|EP0453117A1 *||Mar 28, 1991||Oct 23, 1991||Cardiac Pacemakers, Inc.||Porous electrode with enhanced reactive surface|
|WO1991015250A1 *||Mar 29, 1991||Oct 17, 1991||Medtronic, Inc.||Amphoteric hydrogel for medical devices|
|WO1993002739A1 *||Aug 6, 1992||Feb 18, 1993||BIOTRONIK MESS- UND THERAPIEGERäTE GMBH & CO. INGENIEURBüRO BERLIN||Heart-stimulation electrode|
|1||"Optimisation of ensyme electrodes" by L.X. Tang et al. vol.B18-B24 of MBEC Biosensors special feature, May 1990.|
|2||Max Schaldach: "Electrotherapy of the Heart-- Technical Aspects in Cardiacacing". Springer Verlag, 1992, pp. 145-190.|
|3||*||Max Schaldach: Electrotherapy of the Heart Technical Aspects in Cardiac Pacing . Springer Verlag, 1992, pp. 145 190.|
|4||*||Optimisation of ensyme electrodes by L.X. Tang et al. vol.B18 B24 of MBEC Biosensors special feature, May 1990.|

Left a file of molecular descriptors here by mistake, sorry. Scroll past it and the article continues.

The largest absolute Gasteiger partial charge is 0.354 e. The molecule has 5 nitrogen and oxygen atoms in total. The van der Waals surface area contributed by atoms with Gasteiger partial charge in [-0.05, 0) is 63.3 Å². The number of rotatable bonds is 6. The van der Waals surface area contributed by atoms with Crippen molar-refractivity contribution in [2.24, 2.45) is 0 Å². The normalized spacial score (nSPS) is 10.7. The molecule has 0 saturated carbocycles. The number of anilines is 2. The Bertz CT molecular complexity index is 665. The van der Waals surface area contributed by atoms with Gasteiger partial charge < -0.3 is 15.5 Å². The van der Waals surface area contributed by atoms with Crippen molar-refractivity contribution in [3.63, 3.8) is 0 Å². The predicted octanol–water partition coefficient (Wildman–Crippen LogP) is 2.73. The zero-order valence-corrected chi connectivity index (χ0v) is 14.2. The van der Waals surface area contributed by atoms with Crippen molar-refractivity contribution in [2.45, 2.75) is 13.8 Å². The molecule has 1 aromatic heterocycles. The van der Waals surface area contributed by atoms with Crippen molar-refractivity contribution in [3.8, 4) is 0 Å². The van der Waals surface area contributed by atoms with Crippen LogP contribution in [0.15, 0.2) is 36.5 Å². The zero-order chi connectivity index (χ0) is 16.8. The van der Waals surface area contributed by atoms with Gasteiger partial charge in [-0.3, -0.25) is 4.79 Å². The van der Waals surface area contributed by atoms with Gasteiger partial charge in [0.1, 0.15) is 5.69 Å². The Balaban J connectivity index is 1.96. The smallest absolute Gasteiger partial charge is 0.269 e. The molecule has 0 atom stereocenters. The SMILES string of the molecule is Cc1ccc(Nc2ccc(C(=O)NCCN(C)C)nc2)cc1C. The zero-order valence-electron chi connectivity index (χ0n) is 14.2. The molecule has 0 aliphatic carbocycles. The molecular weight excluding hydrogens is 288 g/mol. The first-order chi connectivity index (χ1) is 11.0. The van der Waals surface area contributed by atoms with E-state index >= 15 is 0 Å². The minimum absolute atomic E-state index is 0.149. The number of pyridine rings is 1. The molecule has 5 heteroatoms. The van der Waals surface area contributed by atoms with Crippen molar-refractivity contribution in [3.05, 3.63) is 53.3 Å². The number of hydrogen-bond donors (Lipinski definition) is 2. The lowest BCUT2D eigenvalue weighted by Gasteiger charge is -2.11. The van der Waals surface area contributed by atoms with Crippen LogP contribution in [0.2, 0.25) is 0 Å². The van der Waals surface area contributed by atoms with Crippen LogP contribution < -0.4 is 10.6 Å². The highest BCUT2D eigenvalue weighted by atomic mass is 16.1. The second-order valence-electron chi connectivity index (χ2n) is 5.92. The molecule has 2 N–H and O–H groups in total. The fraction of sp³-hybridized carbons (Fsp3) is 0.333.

|Citing Patent||Filing date||Publication date||Applicant||Title|
|US6360129||Dec 13, 1999||Mar 19, 2002||Cardiac Pacemakers, Inc.||Mannitol/hydrogel cap for tissue-insertable connections|
|US6664893||Apr 23, 2001||Dec 16, 2003||Cardionet, Inc.||Method for controlling access to medical monitoring device service|
|US6665385||Apr 23, 2001||Dec 16, 2003||Cardionet, Inc.||Medical monitoring system having multipath communications capability|
|US6694177||Apr 23, 2001||Feb 17, 2004||Cardionet, Inc.||Control of data transmission between a remote monitoring unit and a central unit|
|US6799076 *||Dec 5, 2000||Sep 28, 2004||Greatbatch-Hittman, Inc.||Coated electrode and method of making a coated electrode|
|US6801137||Apr 23, 2001||Oct 5, 2004||Cardionet, Inc.||Bidirectional communication between a sensor unit and a monitor unit in patient monitoring|
|US6856840 *||Aug 3, 2001||Feb 15, 2005||Intermedics, Inc.||Ionically conductive polymeric composition|
|US6940403||Nov 12, 2002||Sep 6, 2005||Cardionet, Inc.||Reprogrammable remote sensor monitoring system|
|US6957107||Mar 13, 2002||Oct 18, 2005||Cardionet, Inc.||Method and apparatus for monitoring and communicating with an implanted medical device|
|US6959215||Jul 17, 2003||Oct 25, 2005||Northstar Neuroscience, Inc.||Methods for treating essential tremor|